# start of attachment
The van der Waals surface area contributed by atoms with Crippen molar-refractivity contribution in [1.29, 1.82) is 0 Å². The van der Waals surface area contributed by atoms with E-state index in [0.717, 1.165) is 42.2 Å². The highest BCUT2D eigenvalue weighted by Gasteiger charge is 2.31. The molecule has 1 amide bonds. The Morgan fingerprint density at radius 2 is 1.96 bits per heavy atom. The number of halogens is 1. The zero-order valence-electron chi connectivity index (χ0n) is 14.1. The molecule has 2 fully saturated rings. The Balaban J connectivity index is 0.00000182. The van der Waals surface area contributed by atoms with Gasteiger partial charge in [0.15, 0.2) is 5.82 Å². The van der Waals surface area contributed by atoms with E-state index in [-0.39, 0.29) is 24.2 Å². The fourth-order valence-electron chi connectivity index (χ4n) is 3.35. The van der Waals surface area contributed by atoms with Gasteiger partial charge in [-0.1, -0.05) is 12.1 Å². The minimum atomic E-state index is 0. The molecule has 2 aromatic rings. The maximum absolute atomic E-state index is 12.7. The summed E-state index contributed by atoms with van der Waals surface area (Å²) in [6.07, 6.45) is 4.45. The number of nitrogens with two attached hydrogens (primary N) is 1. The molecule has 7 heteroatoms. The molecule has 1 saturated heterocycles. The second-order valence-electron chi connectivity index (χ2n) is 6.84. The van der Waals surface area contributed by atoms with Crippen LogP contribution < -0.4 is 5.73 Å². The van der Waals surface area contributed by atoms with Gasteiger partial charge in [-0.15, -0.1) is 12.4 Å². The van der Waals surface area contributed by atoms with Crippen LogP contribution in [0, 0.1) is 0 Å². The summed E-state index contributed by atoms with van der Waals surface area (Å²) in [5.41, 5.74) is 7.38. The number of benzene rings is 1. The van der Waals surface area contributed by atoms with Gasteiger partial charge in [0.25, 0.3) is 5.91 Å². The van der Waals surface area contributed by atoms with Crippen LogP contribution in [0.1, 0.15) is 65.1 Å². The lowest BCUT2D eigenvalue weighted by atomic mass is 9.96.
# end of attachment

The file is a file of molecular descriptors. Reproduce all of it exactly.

The van der Waals surface area contributed by atoms with Crippen molar-refractivity contribution in [1.29, 1.82) is 0 Å². The van der Waals surface area contributed by atoms with E-state index in [0.717, 1.165) is 42.2 Å². The highest BCUT2D eigenvalue weighted by Gasteiger charge is 2.31. The molecule has 1 amide bonds. The Morgan fingerprint density at radius 2 is 1.96 bits per heavy atom. The number of halogens is 1. The zero-order valence-electron chi connectivity index (χ0n) is 14.1. The molecule has 2 fully saturated rings. The Balaban J connectivity index is 0.00000182. The van der Waals surface area contributed by atoms with Gasteiger partial charge in [0.15, 0.2) is 5.82 Å². The van der Waals surface area contributed by atoms with E-state index in [-0.39, 0.29) is 24.2 Å². The fourth-order valence-electron chi connectivity index (χ4n) is 3.35. The van der Waals surface area contributed by atoms with Gasteiger partial charge in [-0.1, -0.05) is 12.1 Å². The minimum atomic E-state index is 0. The molecule has 2 aromatic rings. The maximum absolute atomic E-state index is 12.7. The summed E-state index contributed by atoms with van der Waals surface area (Å²) in [6.07, 6.45) is 4.45. The number of nitrogens with two attached hydrogens (primary N) is 1. The molecule has 7 heteroatoms. The molecule has 1 saturated heterocycles. The second-order valence-electron chi connectivity index (χ2n) is 6.84. The van der Waals surface area contributed by atoms with Crippen LogP contribution < -0.4 is 5.73 Å². The van der Waals surface area contributed by atoms with Gasteiger partial charge in [-0.15, -0.1) is 12.4 Å². The van der Waals surface area contributed by atoms with Crippen LogP contribution in [0, 0.1) is 0 Å². The summed E-state index contributed by atoms with van der Waals surface area (Å²) in [5.41, 5.74) is 7.38. The number of benzene rings is 1. The van der Waals surface area contributed by atoms with Gasteiger partial charge in [0.25, 0.3) is 5.91 Å². The van der Waals surface area contributed by atoms with Crippen LogP contribution in [0.1, 0.15) is 65.1 Å². The lowest BCUT2D eigenvalue weighted by atomic mass is 9.96.